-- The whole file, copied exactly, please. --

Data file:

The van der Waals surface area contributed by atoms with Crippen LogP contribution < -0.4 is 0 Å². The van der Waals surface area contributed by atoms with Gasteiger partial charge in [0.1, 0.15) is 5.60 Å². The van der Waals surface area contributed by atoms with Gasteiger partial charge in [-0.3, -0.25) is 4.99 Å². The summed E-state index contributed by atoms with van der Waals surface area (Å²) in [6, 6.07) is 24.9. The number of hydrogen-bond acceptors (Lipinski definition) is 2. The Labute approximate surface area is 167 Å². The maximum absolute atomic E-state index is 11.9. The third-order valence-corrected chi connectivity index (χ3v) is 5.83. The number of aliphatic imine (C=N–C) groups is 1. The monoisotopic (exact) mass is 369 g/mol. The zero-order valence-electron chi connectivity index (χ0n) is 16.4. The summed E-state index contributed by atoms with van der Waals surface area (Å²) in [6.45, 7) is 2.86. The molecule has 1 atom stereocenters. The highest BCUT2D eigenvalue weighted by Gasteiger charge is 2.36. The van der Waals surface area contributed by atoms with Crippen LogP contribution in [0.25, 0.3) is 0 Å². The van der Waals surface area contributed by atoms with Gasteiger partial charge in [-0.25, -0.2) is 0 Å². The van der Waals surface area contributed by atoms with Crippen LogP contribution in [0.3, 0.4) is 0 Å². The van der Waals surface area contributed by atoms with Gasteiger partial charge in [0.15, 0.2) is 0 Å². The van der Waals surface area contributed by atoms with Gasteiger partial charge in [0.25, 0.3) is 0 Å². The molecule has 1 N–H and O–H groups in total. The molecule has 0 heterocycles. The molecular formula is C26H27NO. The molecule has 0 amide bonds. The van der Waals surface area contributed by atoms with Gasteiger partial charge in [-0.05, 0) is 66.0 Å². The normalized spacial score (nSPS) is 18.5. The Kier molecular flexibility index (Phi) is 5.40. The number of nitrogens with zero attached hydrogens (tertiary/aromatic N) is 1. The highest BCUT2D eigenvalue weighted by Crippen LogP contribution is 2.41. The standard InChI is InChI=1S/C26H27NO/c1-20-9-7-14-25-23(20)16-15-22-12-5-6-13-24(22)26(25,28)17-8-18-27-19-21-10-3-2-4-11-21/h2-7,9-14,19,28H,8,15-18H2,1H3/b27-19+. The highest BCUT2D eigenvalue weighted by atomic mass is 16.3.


The van der Waals surface area contributed by atoms with Crippen LogP contribution < -0.4 is 0 Å². The van der Waals surface area contributed by atoms with Gasteiger partial charge in [0.1, 0.15) is 5.60 Å². The van der Waals surface area contributed by atoms with Gasteiger partial charge in [-0.3, -0.25) is 4.99 Å². The summed E-state index contributed by atoms with van der Waals surface area (Å²) in [6, 6.07) is 24.9. The number of hydrogen-bond acceptors (Lipinski definition) is 2. The Labute approximate surface area is 167 Å². The maximum absolute atomic E-state index is 11.9. The third-order valence-corrected chi connectivity index (χ3v) is 5.83. The number of aliphatic imine (C=N–C) groups is 1. The monoisotopic (exact) mass is 369 g/mol. The zero-order valence-electron chi connectivity index (χ0n) is 16.4. The summed E-state index contributed by atoms with van der Waals surface area (Å²) in [6.45, 7) is 2.86. The molecule has 1 atom stereocenters. The highest BCUT2D eigenvalue weighted by Gasteiger charge is 2.36. The van der Waals surface area contributed by atoms with Crippen LogP contribution in [0.25, 0.3) is 0 Å². The van der Waals surface area contributed by atoms with Gasteiger partial charge in [-0.25, -0.2) is 0 Å². The van der Waals surface area contributed by atoms with Crippen LogP contribution in [0.3, 0.4) is 0 Å². The van der Waals surface area contributed by atoms with Gasteiger partial charge in [0.15, 0.2) is 0 Å². The van der Waals surface area contributed by atoms with Gasteiger partial charge in [0.25, 0.3) is 0 Å². The molecule has 1 N–H and O–H groups in total. The molecule has 0 heterocycles. The molecular formula is C26H27NO. The molecule has 0 amide bonds. The van der Waals surface area contributed by atoms with Gasteiger partial charge in [-0.05, 0) is 66.0 Å². The normalized spacial score (nSPS) is 18.5. The Kier molecular flexibility index (Phi) is 5.40. The number of nitrogens with zero attached hydrogens (tertiary/aromatic N) is 1. The highest BCUT2D eigenvalue weighted by Crippen LogP contribution is 2.41. The standard InChI is InChI=1S/C26H27NO/c1-20-9-7-14-25-23(20)16-15-22-12-5-6-13-24(22)26(25,28)17-8-18-27-19-21-10-3-2-4-11-21/h2-7,9-14,19,28H,8,15-18H2,1H3/b27-19+. The highest BCUT2D eigenvalue weighted by atomic mass is 16.3.